Irish Brexit border issue could endanger EU-U.S. trade deal - congressman


DUBLIN, April 19 (Reuters) - An influential U.S. congressman
has warned the European Union that any arrangement that
undermines Northern Ireland's 1998 peace agreement could
endanger a proposed EU-U.S. trade deal, the Irish Times reported
on Friday.

The European Union last week said it was ready to start
talks on a trade agreement with the United States and aims to
conclude a deal before year-end.

"If America wants a trade agreement with the European Union,
which I think is very desirable – I want it – at the same time
you are back to the same issue on the border if you do anything
that dampens or softens the Good Friday Agreement," Democratic
Congressman Richard Neal was quoted as saying.

Neal is visiting Ireland with U.S. House of Representatives
Speaker Nancy Pelosi, who on Wednesday said the United States
would also not agree to any trade deal with Britain if future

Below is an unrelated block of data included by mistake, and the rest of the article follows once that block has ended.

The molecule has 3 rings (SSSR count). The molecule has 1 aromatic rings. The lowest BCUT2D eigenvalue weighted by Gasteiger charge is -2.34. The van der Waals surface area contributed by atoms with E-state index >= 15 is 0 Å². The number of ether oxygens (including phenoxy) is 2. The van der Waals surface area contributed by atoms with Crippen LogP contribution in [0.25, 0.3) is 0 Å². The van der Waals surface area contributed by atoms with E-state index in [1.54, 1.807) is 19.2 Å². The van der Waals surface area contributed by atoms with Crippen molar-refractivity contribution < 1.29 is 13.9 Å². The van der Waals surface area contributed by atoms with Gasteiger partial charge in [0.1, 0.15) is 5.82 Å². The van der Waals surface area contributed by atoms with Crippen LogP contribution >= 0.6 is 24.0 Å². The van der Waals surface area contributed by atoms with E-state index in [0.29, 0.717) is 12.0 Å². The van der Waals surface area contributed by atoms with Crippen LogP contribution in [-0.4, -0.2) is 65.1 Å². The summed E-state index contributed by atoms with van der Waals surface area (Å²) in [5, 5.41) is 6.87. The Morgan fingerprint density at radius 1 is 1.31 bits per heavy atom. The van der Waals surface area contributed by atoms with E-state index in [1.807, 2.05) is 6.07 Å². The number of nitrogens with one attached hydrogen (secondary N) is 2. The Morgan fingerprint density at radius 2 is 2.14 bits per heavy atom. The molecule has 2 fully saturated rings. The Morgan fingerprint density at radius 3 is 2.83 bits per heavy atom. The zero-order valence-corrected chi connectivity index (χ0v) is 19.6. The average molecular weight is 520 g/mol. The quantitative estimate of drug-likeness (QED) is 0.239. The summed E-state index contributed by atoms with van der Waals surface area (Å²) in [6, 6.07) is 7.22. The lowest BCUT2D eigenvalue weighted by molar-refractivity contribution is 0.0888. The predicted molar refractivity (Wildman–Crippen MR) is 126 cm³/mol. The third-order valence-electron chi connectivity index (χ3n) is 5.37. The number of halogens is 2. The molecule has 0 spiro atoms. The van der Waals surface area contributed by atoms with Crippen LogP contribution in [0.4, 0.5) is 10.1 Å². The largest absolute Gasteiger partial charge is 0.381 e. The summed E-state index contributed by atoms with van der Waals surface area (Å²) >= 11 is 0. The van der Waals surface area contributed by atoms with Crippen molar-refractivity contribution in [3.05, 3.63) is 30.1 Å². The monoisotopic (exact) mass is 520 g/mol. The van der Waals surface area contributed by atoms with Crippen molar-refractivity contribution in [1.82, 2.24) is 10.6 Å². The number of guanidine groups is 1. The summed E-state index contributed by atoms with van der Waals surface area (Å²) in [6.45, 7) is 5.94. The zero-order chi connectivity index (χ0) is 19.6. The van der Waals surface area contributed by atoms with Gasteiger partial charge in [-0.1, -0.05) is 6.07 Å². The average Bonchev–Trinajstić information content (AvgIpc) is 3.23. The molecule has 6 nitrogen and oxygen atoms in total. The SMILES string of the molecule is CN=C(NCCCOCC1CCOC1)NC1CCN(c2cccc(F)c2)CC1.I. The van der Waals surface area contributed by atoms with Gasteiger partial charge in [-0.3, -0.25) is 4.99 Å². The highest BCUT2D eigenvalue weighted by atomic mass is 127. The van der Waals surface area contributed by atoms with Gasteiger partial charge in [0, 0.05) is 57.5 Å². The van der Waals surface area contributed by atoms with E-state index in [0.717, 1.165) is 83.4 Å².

Brexit arrangements undermine peace in Ireland, reiterating
comments made by the congressman in February.

The European Union has insisted it will not accept any
British withdrawal agreement that results in any infrastructure
on the border between Northern Ireland and Ireland, something
that would anger Irish nationalists and could become a target
for militants.

But some British politicians have called on Brussels to
soften this demand to get a deal done.

Neal, chairman of the Congressional committee overseeing
trade, said any Brexit deal must maintain the sanctity of the
peace agreement, the Irish Times reported.

How to keep EU-member Ireland's 500km (350 mile) border with
Northern Ireland open after Brexit is proving the most
intractable issue in Britain's tortuous efforts to leave the EU.

British Prime Minister Theresa May's government is in talks
with the opposition Labour Party to build support for a Brexit
divorce deal that parliament has already rejected three times,
potentially delaying the UK's departure date from the European
Union until the end of October.

Much of the opposition to May's deal within her own party is
centered on fears that it would not provide a clean enough break
to allow the United Kingdom to forge new trade deals around the
world, especially with the United States.

(Reporting by Conor Humphries; Editing by Kirsten Donovan)